In Arizona:

Arizona Republic, 12/8/13, “In Harm’s Way”

This four-part series starts with the main findings of an Arizona Republic analysis of the state’s wildfires, which found these forests to be “dangerously overgrown.” According to the Republic, this hasn’t hindered development. “Since 1990 [Arizonans] built more than 230,000 homes and other structures in wildfire-prone areas, creating risks for themselves and the firefighters called upon to protect them.”

The series features videos, photo slideshows and maps of both wildfires and the homes in their way. The analysis also looks at the cost of fighting fires, efforts to protect these areas, and the role of watersheds and climate change.

ABC15, 12/4/13, “Arizona state mental hospital puts patients in danger according to federal inspectors

In September ABC15 reported on the death of patient Christopher Blackwell at the Arizona state mental hospital, which triggered a federal investigation of the facility. The results of the investigation show that the hospital “puts patients in danger, has a dangerous shortage of staffing and lacks oversight,” according to ABC15.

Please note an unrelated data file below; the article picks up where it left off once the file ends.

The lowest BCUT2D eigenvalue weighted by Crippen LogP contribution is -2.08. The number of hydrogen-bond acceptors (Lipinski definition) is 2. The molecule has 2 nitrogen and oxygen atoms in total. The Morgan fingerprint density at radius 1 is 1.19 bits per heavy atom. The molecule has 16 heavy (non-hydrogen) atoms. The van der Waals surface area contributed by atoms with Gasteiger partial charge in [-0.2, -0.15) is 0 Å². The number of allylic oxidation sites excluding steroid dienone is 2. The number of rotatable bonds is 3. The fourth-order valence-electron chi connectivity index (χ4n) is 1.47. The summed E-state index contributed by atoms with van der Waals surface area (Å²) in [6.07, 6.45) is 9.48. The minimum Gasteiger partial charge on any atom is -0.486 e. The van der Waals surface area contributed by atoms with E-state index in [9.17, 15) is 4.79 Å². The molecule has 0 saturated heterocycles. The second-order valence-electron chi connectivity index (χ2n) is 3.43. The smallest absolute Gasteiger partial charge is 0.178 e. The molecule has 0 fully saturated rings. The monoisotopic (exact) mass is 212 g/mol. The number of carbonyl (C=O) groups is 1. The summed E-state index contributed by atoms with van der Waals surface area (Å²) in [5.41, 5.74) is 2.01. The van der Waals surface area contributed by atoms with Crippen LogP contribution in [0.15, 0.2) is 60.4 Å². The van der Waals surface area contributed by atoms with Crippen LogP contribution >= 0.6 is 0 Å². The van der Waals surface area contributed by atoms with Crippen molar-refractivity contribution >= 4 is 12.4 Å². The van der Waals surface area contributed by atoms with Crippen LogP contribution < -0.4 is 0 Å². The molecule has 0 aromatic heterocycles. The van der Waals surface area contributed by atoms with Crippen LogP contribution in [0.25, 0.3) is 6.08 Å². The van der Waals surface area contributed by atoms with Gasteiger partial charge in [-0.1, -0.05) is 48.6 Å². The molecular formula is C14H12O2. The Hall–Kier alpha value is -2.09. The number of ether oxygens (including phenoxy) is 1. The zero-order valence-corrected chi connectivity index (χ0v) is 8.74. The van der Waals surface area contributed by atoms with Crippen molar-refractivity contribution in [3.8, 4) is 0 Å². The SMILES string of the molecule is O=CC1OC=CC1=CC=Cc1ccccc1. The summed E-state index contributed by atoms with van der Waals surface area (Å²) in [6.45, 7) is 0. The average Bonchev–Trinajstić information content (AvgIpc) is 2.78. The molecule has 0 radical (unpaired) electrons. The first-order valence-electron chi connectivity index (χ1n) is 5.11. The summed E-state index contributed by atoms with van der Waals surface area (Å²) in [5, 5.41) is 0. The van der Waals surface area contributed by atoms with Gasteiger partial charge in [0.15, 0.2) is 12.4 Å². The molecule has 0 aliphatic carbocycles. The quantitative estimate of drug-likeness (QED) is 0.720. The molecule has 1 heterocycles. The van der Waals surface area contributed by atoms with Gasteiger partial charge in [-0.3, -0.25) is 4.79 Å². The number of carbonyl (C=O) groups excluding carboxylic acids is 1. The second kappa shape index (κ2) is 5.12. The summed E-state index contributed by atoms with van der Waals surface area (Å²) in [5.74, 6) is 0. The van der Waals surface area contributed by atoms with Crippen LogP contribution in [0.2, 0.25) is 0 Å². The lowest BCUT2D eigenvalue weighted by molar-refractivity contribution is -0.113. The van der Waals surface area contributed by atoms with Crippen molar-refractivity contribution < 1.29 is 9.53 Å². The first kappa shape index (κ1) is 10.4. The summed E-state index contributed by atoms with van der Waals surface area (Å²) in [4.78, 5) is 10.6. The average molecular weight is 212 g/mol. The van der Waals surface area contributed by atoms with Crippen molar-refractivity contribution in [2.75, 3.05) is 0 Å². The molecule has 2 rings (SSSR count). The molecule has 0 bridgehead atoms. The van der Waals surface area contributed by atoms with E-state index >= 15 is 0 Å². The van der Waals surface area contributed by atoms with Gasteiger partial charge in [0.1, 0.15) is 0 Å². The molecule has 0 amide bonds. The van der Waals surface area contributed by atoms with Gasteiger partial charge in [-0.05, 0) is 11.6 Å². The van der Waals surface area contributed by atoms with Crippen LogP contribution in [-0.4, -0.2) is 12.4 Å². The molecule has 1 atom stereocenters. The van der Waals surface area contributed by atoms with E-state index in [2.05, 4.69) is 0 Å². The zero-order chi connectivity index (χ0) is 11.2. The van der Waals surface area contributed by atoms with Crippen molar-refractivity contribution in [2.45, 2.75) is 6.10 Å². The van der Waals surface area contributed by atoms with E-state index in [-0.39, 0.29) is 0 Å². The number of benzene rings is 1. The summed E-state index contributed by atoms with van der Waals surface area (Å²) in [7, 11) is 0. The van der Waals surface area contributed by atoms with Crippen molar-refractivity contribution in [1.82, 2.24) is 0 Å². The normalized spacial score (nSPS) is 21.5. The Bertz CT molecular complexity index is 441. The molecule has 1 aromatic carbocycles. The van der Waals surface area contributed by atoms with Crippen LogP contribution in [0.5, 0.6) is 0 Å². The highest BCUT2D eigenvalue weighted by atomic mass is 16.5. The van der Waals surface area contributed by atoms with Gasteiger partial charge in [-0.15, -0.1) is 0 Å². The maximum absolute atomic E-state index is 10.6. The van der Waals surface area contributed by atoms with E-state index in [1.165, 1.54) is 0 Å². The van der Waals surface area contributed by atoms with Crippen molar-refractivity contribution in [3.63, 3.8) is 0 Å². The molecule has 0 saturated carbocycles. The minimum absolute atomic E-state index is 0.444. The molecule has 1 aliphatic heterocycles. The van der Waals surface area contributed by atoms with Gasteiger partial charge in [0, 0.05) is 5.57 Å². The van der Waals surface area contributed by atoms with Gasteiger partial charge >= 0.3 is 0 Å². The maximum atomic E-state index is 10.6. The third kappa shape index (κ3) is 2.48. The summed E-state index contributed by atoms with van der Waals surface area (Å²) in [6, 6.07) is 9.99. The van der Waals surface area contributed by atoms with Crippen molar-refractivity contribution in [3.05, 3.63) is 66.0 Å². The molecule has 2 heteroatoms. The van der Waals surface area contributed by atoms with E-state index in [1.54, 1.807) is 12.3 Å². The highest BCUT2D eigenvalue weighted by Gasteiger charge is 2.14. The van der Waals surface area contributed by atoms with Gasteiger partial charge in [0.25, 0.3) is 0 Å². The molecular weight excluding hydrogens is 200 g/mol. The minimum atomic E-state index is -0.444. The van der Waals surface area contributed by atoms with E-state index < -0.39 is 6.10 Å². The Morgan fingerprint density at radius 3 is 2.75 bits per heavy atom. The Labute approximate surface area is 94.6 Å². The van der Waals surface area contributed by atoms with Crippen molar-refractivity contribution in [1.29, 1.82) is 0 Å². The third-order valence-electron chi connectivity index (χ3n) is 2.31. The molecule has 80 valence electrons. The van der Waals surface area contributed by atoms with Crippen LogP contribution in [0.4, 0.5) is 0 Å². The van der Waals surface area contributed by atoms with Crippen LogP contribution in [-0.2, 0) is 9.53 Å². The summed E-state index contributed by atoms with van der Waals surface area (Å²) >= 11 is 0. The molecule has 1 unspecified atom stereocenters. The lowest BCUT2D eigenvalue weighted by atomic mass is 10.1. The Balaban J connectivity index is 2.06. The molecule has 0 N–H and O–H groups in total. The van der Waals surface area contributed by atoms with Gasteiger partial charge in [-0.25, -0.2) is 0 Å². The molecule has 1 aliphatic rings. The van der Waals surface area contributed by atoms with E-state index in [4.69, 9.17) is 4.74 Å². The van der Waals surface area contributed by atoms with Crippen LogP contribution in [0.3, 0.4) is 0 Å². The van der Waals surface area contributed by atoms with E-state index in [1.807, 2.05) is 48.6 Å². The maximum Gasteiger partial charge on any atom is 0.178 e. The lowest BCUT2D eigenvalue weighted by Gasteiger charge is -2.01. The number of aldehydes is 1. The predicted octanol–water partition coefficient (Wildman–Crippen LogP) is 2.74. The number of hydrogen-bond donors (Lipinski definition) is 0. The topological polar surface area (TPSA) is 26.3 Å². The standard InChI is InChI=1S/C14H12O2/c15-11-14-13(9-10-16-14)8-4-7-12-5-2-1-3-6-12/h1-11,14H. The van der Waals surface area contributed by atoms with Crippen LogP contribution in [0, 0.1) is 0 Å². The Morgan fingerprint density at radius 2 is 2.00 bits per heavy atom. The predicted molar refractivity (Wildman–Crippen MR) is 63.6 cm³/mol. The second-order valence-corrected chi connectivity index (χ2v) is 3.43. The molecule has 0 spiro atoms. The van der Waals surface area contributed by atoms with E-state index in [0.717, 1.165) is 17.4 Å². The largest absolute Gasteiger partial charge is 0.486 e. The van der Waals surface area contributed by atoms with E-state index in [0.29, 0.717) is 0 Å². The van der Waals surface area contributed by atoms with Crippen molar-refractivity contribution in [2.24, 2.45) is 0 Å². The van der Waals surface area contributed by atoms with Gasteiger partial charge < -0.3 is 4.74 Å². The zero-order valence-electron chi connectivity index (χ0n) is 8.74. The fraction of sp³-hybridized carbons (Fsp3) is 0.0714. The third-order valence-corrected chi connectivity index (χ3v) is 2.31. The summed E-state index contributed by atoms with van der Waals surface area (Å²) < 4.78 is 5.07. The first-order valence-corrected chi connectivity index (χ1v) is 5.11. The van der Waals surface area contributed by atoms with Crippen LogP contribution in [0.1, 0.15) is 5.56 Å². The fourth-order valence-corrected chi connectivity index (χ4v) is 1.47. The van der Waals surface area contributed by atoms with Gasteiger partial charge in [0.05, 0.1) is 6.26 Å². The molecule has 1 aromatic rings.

Nationally:

NPR, 12/6/13, “Planet Money makes a t-shirt: The world behind a simple shirt, in five chapters”

The team at NPR’s Planet Money used a Kickstarter campaign to fund this ambitious look into the worldwide network needed to create a t-shirt. The series starts in U.S. cotton fields and factories then heads to Bangladesh and Brazil, where the raw materials actually become a shirt. Planet Money then follows the shirt on its way back to the United States and the costs of global shipping. The team tells the stories of the shirt, of course, but also the people who worked on it, the costs behind all parts of the process and the history of the various industries involved.

ProPublica, 12/6/13, “Federal Flood Maps Left New York Unprepared for Sandy—and FEMA Knew It”

ProPublica investigated FEMA risk maps of New York and New Jersey and found that they showed flaws which “understated the dangers in New York City’s low-lying areas.” These maps were used by officials and residents alike to decide where to purchase property and prepare for natural disasters. The investigation also includes a mapping component that breaks the data down to the street level.